Welcome to EpicSki, Emil.
Good answers to your question above, I think. Buying and adapting to new, high-performance boots is a big step toward becoming a better skier. I understand your concern!
I'll second LiquidFeet's advice to buy carefully, with the help of a good bootfitter. Boots are a big investment, and it is tempting to try to save a little money where you can. But the right boot, with the right fit and--most importantly--the right setup (adjusting all of the various fore-aft and lateral angles of the boot) is much more important when you step up to a high-performance, stiffer, snugger boot.
But there is not much I can think of that you need to do over the summer specifically to prepare yourself for new boots, short of getting yourself as fit as you can before the ski season. Getting in better shape is always a good thing. And of course--to LiquidFeet's other point--beware that increasing fitness, especially with weight loss or increasing leg strength (and muscle mass), can significantly alter the fit of your boots. If you're expecting big changes over the summer, perhaps you should wait until fall to get those boots. You will find some some good pre-season training ideas in the EpicSki "articles" section, here.
Get some good, thin socks that will not interfere with the precise fit of your boots. And buy a pair of "Cat Tracks"
or other similar covers to protect the soles when you walk around in the boots (the flat, smooth sole is a critical part of the boots' performance, and it wears quickly when you walk in them on anything but soft snow). They're a bit of a nuisance, but it is good to get into the habit of using sole protectors religiously--take them off only when you put your skis on (they fit, with some bulk, into a jacket pocket, or you can strap them into the upper buckles or "power straps" of your boots).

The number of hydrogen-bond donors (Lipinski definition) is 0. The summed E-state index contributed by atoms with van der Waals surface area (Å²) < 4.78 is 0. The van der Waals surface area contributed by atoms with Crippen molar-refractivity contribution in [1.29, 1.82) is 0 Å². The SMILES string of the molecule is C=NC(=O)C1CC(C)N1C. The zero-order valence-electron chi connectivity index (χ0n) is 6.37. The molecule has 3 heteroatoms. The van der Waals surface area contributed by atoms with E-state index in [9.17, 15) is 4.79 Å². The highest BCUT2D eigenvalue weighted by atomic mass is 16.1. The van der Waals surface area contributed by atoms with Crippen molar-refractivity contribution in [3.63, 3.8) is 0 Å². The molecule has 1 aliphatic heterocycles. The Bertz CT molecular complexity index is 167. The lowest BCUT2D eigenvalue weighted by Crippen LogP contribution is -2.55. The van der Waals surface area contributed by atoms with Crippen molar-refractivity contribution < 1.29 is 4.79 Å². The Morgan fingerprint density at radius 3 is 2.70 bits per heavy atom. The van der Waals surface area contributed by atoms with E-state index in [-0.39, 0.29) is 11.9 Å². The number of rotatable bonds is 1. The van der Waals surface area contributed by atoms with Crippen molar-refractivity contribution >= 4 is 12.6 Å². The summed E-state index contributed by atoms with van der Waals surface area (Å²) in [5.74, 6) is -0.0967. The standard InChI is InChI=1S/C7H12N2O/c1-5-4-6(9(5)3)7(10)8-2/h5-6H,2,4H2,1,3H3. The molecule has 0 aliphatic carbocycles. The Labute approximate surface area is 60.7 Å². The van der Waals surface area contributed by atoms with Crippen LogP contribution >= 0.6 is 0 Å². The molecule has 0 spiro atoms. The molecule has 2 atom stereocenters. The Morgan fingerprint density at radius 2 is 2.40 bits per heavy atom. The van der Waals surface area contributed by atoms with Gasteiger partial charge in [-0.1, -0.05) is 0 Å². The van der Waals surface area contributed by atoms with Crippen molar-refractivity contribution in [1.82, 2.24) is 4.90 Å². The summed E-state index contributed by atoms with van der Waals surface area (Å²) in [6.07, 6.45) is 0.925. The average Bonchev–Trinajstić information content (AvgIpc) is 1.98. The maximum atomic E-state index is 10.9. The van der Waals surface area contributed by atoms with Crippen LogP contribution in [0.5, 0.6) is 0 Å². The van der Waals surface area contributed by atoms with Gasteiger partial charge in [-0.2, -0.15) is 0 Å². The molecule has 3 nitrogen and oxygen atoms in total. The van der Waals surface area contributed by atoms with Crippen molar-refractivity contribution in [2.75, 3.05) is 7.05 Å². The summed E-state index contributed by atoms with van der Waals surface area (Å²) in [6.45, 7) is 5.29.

Before the season starts, and with those Cat Tracks on, you can wear the boots a little bit around the house, as jzamp suggests. But I wouldn't bother with going too far there. Get out on a bicycle, or hiking in the mountains, or playing tennis, or whatever else you do to get fit, strong, and quick, and enjoy the summer. Winter will come soon enough.
Metaphor has offered some good suggestions for early season on-snow. The new boots will feel "different," and the most important thing to do at first is simply to get used to them. (Along with that, expect a few more visits to the bootfitter to fine-tune the fit and adjustments.)
The next thing I encourage you to do--early on, if possible--is to find a good instructor and get some coaching and feedback. Those boots will work best with good technique, so it will be good to get some new focuses to help you develop there--and to make sure you aren't just practicing and ingraining bad habits. It will make skiing with your kids more enjoyable for yourself, too, if you have something you can focus on in your own skiing at the same time. And you may be able to help them improve more quickly as well. If you can't find, or afford, a good instructor, don't hesitate to have someone shoot some video of you and ask questions here at EpicSki.
You're heading for a big breakthrough if you do this right. High-performance boots and refined technique will make a huge difference. Have a great summer, and keep us posted. I look forward to hearing how it goes.